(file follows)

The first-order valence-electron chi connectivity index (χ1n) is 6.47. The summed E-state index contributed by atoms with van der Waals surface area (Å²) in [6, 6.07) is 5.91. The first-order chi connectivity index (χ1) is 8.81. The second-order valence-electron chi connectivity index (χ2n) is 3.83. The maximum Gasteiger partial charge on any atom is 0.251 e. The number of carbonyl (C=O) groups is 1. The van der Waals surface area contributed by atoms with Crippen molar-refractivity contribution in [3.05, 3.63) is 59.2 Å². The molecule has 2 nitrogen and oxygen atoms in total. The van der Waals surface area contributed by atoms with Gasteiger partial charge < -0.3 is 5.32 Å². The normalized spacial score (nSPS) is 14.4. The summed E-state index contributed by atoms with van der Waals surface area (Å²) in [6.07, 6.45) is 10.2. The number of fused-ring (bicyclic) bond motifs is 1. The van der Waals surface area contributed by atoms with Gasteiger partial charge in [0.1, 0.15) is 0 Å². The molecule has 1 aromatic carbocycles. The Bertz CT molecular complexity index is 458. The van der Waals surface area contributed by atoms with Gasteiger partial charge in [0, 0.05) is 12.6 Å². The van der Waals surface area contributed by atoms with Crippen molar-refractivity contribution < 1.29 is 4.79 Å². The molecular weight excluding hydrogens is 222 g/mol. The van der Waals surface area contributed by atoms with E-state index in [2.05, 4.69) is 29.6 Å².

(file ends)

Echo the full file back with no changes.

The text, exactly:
The first-order valence-electron chi connectivity index (χ1n) is 6.47. The summed E-state index contributed by atoms with van der Waals surface area (Å²) in [6, 6.07) is 5.91. The first-order chi connectivity index (χ1) is 8.81. The second-order valence-electron chi connectivity index (χ2n) is 3.83. The maximum Gasteiger partial charge on any atom is 0.251 e. The number of carbonyl (C=O) groups is 1. The van der Waals surface area contributed by atoms with Crippen molar-refractivity contribution in [3.05, 3.63) is 59.2 Å². The molecule has 2 nitrogen and oxygen atoms in total. The van der Waals surface area contributed by atoms with Gasteiger partial charge < -0.3 is 5.32 Å². The normalized spacial score (nSPS) is 14.4. The summed E-state index contributed by atoms with van der Waals surface area (Å²) in [6.07, 6.45) is 10.2. The number of fused-ring (bicyclic) bond motifs is 1. The van der Waals surface area contributed by atoms with Gasteiger partial charge in [0.1, 0.15) is 0 Å². The molecule has 1 aromatic carbocycles. The Bertz CT molecular complexity index is 458. The van der Waals surface area contributed by atoms with Gasteiger partial charge in [0, 0.05) is 12.6 Å². The van der Waals surface area contributed by atoms with Crippen molar-refractivity contribution < 1.29 is 4.79 Å². The molecular weight excluding hydrogens is 222 g/mol. The van der Waals surface area contributed by atoms with E-state index in [2.05, 4.69) is 29.6 Å².